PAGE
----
Deadly journey: Female porters on Mount Kilimanjaro face sexual abuse
Deadly journey: Female porters on Mount Kilimanjaro face sexual abuse
Waiting for her turn to check in at Mweka Gate, Suzie is the only female amidst a dozen of male porters, who scale up Mount Kilimanjaro for a wage.
Suzie feels lonely and frustrated, as she reflects on the six-day deadly trek to the world’s highest freestanding mountain peak with a tourist’s 20-kg luggage on her shoulders.
Suddenly the horror into which she bumps into time and time again on her way to the roof of Africa is written all over her face.
Sadly, no one is interested in listening to her silent cries, let alone relieving her of both mental and physical agony that she often comes across in closed doors of tents.
And poverty leaves her with limited options. In her mind, Suzie thinks she either becomes a prostitute or a porter to eke out a living and to fend for her destitute parents. She chooses the later to protect her dignity.
Suzie shoulders a 20-kg knapsack laden with valuables of tourists and climbs Mount Kilimanjaro along with them, tour guides, rangers, and other porters to earn a decent income.
Little did she know that not all that glitters is gold. She went back home joyously when she secured the job with no academic credentials in 2014.
“My first trek to the peak of Mount Kilimanjaro with a 20-kg knapsack on my shoulders was burdensome,” recalls Suzie, as she recounts the plight of few female porters engaged in the tedious task.
Porters walk five to six hours every day with heavy baggage on their shoulders, as they contend with extreme weather and altitude sickness.
But Suzie has, in addition, to cope with the lust of three sexual predators along the route, each competing for a night in bed with her.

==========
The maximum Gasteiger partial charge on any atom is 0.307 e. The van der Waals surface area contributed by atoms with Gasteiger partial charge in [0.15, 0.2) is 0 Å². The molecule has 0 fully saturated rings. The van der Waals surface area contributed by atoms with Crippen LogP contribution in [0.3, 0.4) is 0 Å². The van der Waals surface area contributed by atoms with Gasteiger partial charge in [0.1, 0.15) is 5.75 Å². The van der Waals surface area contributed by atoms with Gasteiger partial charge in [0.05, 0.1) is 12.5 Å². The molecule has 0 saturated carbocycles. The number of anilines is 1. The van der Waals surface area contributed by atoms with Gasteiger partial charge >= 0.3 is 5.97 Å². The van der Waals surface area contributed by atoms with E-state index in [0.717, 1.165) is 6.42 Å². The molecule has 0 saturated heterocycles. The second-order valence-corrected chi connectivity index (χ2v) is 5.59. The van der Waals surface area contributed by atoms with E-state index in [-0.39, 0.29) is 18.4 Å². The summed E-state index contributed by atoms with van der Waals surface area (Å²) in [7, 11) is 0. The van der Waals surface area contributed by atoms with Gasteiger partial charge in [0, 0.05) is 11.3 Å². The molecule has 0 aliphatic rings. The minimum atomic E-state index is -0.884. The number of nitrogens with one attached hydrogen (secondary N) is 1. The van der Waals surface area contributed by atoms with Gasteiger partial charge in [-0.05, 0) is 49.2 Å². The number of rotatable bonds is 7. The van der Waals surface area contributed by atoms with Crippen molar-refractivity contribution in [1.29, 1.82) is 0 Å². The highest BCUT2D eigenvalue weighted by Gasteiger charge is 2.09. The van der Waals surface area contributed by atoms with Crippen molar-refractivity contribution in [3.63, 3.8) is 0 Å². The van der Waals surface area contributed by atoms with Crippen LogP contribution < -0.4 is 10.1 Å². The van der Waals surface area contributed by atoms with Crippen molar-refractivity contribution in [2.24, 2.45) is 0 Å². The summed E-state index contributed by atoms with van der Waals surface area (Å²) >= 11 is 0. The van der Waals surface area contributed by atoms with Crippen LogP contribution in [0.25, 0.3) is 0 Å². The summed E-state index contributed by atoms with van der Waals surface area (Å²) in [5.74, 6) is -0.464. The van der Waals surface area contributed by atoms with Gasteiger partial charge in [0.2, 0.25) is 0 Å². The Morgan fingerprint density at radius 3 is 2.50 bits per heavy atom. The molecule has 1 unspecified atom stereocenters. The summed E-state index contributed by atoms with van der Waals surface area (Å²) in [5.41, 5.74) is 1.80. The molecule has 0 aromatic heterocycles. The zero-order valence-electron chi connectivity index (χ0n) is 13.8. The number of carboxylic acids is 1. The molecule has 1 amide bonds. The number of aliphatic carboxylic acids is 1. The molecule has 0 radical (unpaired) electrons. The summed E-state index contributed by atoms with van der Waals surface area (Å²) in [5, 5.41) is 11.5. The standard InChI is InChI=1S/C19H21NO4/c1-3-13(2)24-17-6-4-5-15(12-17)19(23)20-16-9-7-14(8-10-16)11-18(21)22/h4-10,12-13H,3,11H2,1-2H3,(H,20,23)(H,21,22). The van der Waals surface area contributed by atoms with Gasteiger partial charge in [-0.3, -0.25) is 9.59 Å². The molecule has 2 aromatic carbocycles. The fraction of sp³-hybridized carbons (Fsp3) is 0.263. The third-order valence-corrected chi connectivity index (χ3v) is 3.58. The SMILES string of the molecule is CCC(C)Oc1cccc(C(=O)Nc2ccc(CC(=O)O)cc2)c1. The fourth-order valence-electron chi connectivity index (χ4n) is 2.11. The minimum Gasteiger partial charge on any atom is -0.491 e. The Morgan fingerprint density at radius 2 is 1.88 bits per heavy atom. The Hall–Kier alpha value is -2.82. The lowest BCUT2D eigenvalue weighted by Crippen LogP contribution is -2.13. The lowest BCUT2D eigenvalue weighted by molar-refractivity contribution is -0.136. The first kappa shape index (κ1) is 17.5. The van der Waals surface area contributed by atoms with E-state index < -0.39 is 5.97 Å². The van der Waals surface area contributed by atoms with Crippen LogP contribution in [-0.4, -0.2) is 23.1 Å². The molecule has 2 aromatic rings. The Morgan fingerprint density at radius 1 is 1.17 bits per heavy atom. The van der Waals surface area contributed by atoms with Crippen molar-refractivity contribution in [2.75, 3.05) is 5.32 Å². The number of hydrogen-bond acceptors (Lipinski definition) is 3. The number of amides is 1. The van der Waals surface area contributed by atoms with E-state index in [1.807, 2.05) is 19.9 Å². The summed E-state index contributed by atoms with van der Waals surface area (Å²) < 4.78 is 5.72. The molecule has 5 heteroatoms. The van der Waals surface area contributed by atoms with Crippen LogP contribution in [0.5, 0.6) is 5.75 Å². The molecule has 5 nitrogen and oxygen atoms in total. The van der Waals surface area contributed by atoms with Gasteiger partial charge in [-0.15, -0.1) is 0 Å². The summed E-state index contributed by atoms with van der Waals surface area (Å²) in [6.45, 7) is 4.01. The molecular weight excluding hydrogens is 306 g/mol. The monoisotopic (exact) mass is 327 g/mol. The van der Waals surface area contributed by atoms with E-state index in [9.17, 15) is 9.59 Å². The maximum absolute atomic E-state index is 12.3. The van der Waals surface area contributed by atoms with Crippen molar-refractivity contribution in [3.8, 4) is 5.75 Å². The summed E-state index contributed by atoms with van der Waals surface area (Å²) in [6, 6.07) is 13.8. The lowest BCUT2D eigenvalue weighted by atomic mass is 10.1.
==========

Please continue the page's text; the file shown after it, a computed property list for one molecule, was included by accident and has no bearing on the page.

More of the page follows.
“The first intruder was a tour guide, my immediate boss. Then came a ranger, and finally a male porter, each pledging his love for aye,” Suzie recalls the day, which never escapes her mind.
To turn down both offers of sleeping with her boss or the ranger, she had no other options than to share a tent with over 14 male porters, including the one who had tried to seduce her.
“I spent a sleepless night over fear of being raped by a group of men. I cried silently because I was like a captive in the middle of enemies,” she recalls.
Luckily, they did not rape her, but they ridiculed her, as they kept on asking her “why don’t you find a man to take care of you?”
Suzie (not her real name) is but only one of nearly 100 young girls who risk their lives in their desperate attempts to earn US dollars from tourists climbing Mount Kilimanjaro.
Ruthless tour guides, rangers, and fellow porters consider them their rightful prey, forcing them into “sexual slavery.”
“The mountain hike is a very risky task to us female porters; the environment is harsh. We often run into physical and sexual abuse, but life has no mercy,” Suzie explains.
Indeed, a random survey and climber’s tales confirm the hostile working conditions to female porters climbing Mount Kilimanjaro.
They share bathrooms, toilets, and other basic facilities with their male counterparts, denying them their fundamental human right to privacy.
This is in addition to a shocking scale of abuses, not easily noticeable to men, from some pitiless tour guides, rangers, and fellow male porters.
A seasoned tour guide, Mr. Victor Manyanga, confirmed to this reporter that indeed female porters face sexual harassment on both Mount Kilimanjaro and Meru.
“This work is dominated by males because of obvious reason. It is extremely tough. Owing to the harsh working environment, females find themselves in sexual traps from tour guides, rangers, and their male counterparts,” Mr. Manyanga explained, stressing that tour operators need to guarantee female security.
He was of the view that the trend of female porters to share accommodation facilities with males should be tackled as part of addressing their historical injustice.
Tanzania Porters Organization (TPO) Chief Executive Officer, Mr. Loishiye Lenoy Mollel, confirmed the allegations of female porters being sexually abused while on duty.
“Sexual harassment against female porters is real. We’re struggling to advocate for their rights, but as you know, we are incapacitated,” Mr. Mollel explained.
TPO needs key personnel like an advocacy expert, a human rights lawyer, public relations professional, and institutional capacity building for it to effectively fight for the rights of its members.